Staunton has so many fine eateries specializing in creative and seasonal farm-to-table fare, it’s difficult to walk downtown without salivating. Feeling like pie? Check out something delicious and unusual, like Concord grape, from Firkin Pie Company, known for both savory and sweet crusted masterpieces. If you’re strolling west along Beverley Street or exploring historic Thornrose Cemetery, visit the Anne Hathaway Cottage Tea Room for tea and a selection of light meals, including a Victorian high tea. After a morning at the park, try Mike Lund Food & LUNdCH’s stover salad. It includes roast beets, spiced pecans, and shaved fennel and apple, with bleu cheese and an herb vinaigrette. A good bet for dinner is Zynodoa’s local and seasonal Autumn Olive Farm slow-roasted pork. This comfort food feast is served with southern-style cabbage slaw, baked beans, and Highland County maple barbeque. If you’re dining at The Shack, plan to bookend your main course with seasonal treats. Warm up your palate with butternut squash pierogi topped with with soubise, chili, and pecans. Finish with the chocolate cremeux, which includes smoked apple butter, and a peanut & oat streusel.
Homemade Brie at Creambrook Farm: October 13
Want to spend a cheesy afternoon learning about curds and whey? Sign up for a cheese making class at Creambrook Farm and learn how to make the best, butteriest brie… at home. Sample brie-like cheeses, then learn the chemistry of milk, cream, and the special mold spores that make the magic happen. Veteran cheese maker, Louella Hill, will teach you to ripen, churn, and drain the curds. You’ll take home your cheese and a reusable cheese form so you can create brie any time you want.
Group Cooking Classes at Blue Oregano
Gather your besties, put down your phones, and take a customized cooking class with Blue Oregano Culinary Services in Waynesboro. Enjoy wine and a gourmet dinner that you and your friends prepare under the guidance of an experienced chef. Blue Oregano also offers cooking classes for children ages 10-17.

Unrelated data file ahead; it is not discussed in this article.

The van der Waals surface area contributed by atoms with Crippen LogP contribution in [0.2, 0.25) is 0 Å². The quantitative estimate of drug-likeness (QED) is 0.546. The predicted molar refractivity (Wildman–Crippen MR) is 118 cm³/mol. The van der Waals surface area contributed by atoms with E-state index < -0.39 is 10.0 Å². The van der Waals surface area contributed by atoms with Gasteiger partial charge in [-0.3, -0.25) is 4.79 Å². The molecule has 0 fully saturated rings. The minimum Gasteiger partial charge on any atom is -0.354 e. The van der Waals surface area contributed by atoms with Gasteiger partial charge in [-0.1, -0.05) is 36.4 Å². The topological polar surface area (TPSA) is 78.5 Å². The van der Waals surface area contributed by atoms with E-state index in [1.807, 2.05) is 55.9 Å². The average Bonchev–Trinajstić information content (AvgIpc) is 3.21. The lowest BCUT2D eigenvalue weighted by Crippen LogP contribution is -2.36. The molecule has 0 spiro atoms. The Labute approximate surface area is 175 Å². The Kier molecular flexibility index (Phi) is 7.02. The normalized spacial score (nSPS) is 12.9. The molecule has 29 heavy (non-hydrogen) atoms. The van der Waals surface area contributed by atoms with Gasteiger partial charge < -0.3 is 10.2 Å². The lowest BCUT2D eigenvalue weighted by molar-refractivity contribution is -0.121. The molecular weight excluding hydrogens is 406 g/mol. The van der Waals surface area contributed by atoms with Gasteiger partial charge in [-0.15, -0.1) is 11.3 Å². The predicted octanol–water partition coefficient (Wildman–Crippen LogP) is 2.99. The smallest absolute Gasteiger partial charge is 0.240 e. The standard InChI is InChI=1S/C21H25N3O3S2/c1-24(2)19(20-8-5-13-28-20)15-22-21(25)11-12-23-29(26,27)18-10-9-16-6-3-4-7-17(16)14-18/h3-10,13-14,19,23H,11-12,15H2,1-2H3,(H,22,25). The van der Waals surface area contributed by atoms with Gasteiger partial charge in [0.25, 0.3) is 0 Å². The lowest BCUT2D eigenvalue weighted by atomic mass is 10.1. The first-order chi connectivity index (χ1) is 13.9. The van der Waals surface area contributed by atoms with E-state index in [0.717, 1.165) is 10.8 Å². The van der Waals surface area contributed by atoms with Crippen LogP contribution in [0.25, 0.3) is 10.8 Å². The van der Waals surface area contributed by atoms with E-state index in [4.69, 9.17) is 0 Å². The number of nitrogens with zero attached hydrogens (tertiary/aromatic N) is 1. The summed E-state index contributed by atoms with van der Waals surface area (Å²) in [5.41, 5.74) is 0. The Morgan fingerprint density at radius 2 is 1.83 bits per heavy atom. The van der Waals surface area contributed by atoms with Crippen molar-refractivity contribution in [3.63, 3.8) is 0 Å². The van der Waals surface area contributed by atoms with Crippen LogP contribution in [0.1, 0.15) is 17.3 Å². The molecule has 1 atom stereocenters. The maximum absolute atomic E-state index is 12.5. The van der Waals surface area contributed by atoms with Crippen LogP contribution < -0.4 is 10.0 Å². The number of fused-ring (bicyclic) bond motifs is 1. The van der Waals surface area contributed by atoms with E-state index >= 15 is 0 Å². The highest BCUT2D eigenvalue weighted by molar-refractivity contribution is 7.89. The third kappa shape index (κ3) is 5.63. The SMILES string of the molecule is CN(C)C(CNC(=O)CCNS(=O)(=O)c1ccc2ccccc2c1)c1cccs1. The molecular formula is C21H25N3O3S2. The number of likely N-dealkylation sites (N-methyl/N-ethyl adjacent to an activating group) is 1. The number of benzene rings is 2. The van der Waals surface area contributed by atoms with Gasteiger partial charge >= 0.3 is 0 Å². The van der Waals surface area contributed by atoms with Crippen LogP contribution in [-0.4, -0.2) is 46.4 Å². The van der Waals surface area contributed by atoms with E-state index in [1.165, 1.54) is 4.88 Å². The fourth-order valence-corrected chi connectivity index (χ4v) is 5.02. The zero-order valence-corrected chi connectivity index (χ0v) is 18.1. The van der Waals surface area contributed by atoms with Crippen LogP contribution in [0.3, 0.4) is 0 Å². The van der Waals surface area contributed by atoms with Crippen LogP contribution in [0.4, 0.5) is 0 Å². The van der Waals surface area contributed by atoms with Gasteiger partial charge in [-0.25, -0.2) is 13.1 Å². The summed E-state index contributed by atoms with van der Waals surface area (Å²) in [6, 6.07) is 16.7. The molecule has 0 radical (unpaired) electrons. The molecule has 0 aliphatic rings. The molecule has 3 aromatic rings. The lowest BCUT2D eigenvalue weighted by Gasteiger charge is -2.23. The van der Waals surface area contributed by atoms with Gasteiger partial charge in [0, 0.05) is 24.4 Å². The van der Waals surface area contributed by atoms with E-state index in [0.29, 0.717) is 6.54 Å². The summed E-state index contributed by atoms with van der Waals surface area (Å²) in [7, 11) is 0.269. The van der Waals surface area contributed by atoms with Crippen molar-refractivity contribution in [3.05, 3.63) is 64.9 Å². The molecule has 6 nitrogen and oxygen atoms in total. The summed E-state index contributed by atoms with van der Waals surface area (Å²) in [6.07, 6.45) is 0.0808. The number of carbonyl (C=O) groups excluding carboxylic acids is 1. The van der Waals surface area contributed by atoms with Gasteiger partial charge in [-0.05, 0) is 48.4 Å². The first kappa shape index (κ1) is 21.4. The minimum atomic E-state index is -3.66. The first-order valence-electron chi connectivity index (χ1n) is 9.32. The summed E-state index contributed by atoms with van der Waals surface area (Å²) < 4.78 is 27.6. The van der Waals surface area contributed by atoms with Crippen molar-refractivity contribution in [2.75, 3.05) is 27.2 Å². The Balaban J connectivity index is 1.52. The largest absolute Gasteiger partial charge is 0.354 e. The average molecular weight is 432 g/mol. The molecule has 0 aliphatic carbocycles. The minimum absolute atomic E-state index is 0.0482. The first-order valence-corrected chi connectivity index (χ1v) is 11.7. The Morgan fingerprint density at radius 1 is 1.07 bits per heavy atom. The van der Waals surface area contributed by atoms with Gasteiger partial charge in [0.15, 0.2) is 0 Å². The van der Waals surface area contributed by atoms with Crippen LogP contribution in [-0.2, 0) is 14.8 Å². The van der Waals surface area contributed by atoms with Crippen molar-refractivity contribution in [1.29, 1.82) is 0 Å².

Octoberfest: October 6
Don’t miss Oktoberfest at the Frontier Culture Museum. Kick up your heels to live music, eat traditional food, and drink good beer. Tour the museum to see how past residents of the Valley celebrated their harvests. Interpreters will show you how people prepared food and entertained themselves before Netflix. Make sure to stop at the German farm, relocated from Hordt, Germany, for demonstrations on how they brewed beer in the old days. $12 Admission fee for adult, $7 kids 6+, kids 5 and under and museum pass holders are free.
Moriarty Release: October 8
If you’re looking for another beer-centric celebration check out Moriarty Day at Redbeard Brewing Company. It’s the day they release their latest edition of Moriarty, a barrel-aged Imperial Stout. This year’s pour has been settling in Bourbon barrels from Heaven Hill and Buffalo Trace.
Farm Day at Creambrook Farm: October 20
Just a short drive south of Staunton, Creambrook Farm is home to 100% grass-fed Jersey dairy cows, and you can meet them at Farm Day and learn about the production of milk and other dairy products. Enjoy other family activities like petting calves, touring the farm on a hayride, tasting fresh milk, or eating a picnic. Food will be available for purchase. $10 Admission fee for persons over 5.